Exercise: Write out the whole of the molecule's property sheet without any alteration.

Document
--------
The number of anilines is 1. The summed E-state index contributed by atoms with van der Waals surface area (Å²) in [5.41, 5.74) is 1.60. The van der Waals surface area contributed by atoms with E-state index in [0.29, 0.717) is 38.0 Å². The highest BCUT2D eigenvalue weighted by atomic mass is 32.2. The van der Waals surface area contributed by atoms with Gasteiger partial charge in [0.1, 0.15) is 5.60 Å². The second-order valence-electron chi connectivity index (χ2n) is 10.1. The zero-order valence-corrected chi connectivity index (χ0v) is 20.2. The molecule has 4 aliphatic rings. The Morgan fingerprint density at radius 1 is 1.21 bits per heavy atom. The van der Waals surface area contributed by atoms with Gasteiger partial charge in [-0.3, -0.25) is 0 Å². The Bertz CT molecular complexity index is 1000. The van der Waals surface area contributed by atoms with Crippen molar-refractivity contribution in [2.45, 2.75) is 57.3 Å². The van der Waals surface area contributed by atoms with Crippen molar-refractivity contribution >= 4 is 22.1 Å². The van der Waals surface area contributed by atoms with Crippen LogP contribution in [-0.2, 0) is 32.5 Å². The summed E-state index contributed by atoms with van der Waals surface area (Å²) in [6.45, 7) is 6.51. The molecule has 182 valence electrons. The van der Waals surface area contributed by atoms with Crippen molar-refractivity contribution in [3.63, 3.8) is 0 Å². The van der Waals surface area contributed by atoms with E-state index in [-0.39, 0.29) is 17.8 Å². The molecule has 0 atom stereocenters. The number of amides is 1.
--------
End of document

The number of anilines is 1. The summed E-state index contributed by atoms with van der Waals surface area (Å²) in [5.41, 5.74) is 1.60. The van der Waals surface area contributed by atoms with E-state index in [0.29, 0.717) is 38.0 Å². The highest BCUT2D eigenvalue weighted by atomic mass is 32.2. The van der Waals surface area contributed by atoms with Gasteiger partial charge in [0.1, 0.15) is 5.60 Å². The second-order valence-electron chi connectivity index (χ2n) is 10.1. The zero-order valence-corrected chi connectivity index (χ0v) is 20.2. The molecule has 4 aliphatic rings. The Morgan fingerprint density at radius 1 is 1.21 bits per heavy atom. The van der Waals surface area contributed by atoms with Gasteiger partial charge in [-0.3, -0.25) is 0 Å². The Bertz CT molecular complexity index is 1000. The van der Waals surface area contributed by atoms with Crippen molar-refractivity contribution in [2.45, 2.75) is 57.3 Å². The van der Waals surface area contributed by atoms with Crippen molar-refractivity contribution >= 4 is 22.1 Å². The van der Waals surface area contributed by atoms with Crippen LogP contribution in [-0.2, 0) is 32.5 Å². The summed E-state index contributed by atoms with van der Waals surface area (Å²) in [6.45, 7) is 6.51. The molecule has 182 valence electrons. The van der Waals surface area contributed by atoms with Crippen molar-refractivity contribution in [3.63, 3.8) is 0 Å². The van der Waals surface area contributed by atoms with E-state index in [-0.39, 0.29) is 17.8 Å². The molecule has 0 atom stereocenters. The number of amides is 1.